56% Of Class 8th Students in India Cannot Do Basic Maths, 27% Can’t Read: Who Is Responsible?

The Annual Status of Education Report (ASER) 2018 reports are depressing.

56% of class 8th students cannot do basic Maths
56% of class 8th students cannot do basic Maths

In 2015, a law was passed in India that said that no student will fail till they go up to the 8th standard. While this was received as a piece of positive news, 2018 has definitely shown the brutally negative results of this law. 56% of Class VIII students can’t do basic math, and 27% can’t read.

All the students of Std. I to VIII will be promoted to the next class irrespective of the of examination results, the law clarified. This law was passed so that the students that are weak or perform below-expected results, won’t be demotivated by the loss of one year.

This is definitely disturbing news, as students are expected to be skilled at reading and math by Class VIII. Students were meant to be promoted despite what their results might be, but the law also said that students whose performances were below par, were supposed to be taught in remedial classes.

Majority students passing out from Class VIII cannot solve basic Math problems and some cannot even read. This was brought to light by a survey, The Annual Status of Education Report (ASER) 2018, conducted by NGO Pratham.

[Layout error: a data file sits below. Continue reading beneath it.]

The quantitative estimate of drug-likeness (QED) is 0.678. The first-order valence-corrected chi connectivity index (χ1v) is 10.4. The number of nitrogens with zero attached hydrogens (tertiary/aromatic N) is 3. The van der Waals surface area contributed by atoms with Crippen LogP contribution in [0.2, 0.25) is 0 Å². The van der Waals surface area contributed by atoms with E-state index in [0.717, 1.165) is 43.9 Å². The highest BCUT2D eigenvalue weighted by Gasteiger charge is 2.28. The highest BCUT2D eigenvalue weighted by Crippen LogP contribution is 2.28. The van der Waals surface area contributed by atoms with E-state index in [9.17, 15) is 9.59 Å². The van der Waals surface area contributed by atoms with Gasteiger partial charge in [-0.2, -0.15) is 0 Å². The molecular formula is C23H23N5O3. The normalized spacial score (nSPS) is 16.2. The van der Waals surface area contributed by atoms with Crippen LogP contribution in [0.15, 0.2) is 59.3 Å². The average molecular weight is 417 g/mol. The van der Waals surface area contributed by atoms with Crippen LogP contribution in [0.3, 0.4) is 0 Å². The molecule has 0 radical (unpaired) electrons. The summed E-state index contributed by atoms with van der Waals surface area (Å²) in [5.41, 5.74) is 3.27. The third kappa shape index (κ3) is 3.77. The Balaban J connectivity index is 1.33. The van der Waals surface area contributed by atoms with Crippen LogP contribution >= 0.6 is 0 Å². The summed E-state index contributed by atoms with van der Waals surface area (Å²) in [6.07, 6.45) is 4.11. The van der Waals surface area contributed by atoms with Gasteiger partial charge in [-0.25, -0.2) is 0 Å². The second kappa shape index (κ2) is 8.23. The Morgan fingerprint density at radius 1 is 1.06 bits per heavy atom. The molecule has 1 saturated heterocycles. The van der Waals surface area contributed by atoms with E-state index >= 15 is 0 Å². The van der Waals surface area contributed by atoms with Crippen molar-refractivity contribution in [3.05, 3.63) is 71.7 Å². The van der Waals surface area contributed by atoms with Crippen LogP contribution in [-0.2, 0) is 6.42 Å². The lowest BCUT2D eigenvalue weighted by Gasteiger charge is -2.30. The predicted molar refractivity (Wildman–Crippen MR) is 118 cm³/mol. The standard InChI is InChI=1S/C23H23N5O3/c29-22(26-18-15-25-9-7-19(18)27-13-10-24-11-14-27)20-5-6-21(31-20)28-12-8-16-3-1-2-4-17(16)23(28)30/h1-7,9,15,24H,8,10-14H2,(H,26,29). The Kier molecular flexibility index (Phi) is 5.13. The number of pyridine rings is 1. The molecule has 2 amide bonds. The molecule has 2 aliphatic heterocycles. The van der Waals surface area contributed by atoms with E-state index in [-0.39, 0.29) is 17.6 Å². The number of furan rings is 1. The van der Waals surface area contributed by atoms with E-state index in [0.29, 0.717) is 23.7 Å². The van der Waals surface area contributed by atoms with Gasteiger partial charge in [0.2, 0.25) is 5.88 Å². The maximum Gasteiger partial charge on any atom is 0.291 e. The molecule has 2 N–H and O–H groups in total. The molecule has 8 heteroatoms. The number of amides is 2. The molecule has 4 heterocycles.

The Annual Status of Education Report (ASER) 2018

The survey was conducted through 3.5 lakh households and 546,527 children between the ages of three and sixteen across 596 rural districts. As per the data obtained through this survey,  73% of Class VIII students in rural districts can read a Class II level text, and 56% can’t solve a basic division problem. This means, one out of every four Class VIII student cant read a text of Class II level and more than one student out of two in Class VIII cannot solve a basic three-digit division problem of mathematics.

Schools have been equipped with various facilities, like mid-day meals, separate washrooms for girls, computers and more but what use are these facilities if the students passing out from schools are not ready to face the world? Education being taken so lightly in a country which is known for its valuable contributions in academics is worth a thought.  

Improved Numbers of Enrolment in Schools

On the brighter side, the report says that the number of students not enrolled in schools is 2.8% and has fallen below 3% for the first time ever in India. In 2008, 20% of girls in the 15-16 age group were not enrolled in schools, but the number stands at 13.5% today. Although this is an improvement, there is still scope for more.

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